‘We saw a sharper-than-expected narrowing in the current account deficit which may have helped to ease the margins for the concerns over the potential downside risks for the pound going forward during the upcoming Brexit negotiations.’ – Lee Hardman, MUFG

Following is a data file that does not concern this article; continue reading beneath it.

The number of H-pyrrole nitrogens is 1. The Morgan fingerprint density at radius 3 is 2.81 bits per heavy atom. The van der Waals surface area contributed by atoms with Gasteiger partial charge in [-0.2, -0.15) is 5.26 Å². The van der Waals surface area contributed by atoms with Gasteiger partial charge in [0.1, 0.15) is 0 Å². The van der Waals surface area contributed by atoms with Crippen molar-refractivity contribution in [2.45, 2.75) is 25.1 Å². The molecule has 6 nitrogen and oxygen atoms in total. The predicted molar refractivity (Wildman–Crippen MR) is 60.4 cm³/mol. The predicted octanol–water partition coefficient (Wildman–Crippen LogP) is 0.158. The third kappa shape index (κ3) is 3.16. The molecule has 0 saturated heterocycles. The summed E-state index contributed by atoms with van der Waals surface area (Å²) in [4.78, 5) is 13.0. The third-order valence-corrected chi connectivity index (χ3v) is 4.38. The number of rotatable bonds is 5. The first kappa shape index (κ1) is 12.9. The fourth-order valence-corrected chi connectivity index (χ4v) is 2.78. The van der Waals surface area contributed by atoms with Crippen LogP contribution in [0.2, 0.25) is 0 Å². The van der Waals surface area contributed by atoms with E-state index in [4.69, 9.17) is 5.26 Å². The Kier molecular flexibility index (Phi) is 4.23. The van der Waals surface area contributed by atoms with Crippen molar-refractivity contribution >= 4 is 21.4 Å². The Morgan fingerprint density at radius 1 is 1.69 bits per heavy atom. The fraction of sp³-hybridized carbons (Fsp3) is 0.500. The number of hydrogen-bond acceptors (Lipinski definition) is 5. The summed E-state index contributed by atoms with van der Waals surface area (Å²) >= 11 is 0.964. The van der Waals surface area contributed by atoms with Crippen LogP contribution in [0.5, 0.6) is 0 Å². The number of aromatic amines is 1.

Data released on Friday showed that the UK’s current account deficit hit a five-year record low, which surprised many experts. In the Q4 of 2016, the current account advanced from -25.7 billion pounds to -12.1 billion pounds. The country’s trade balance with the rest of the world improved dramatically. Thus, in the Q4 of 2016, total trade deficit fell from 14.8 billion pounds to 4.8 billion pounds, due to the notable increase in goods export. In addition, there was also a less significant narrowing in the deficit on primary and secondary income accounts. According to the data, the deficits on secondary income and primary income fell from 4.3 billion pounds to 1.0 billion pounds amid a surge in direct investment. Overall, the UK’s current account amounted for 2.4% of GDP, which by itself grew at the pace of 0.7%. This data marked the 16th consecutive quarterly increase and secured country’s steady growth. A GDP rise in the last quarter reflects strong consumer spending and satisfactory results in the consumer-related industries. However, experts also recorded a 0.9% decline in business investment that is associated with the Brexit deal uncertainties. Finally, on a year-to-year basis, the UK’s GDP lost 0.4%, which was also attributable to the country’s decision to leave the EU.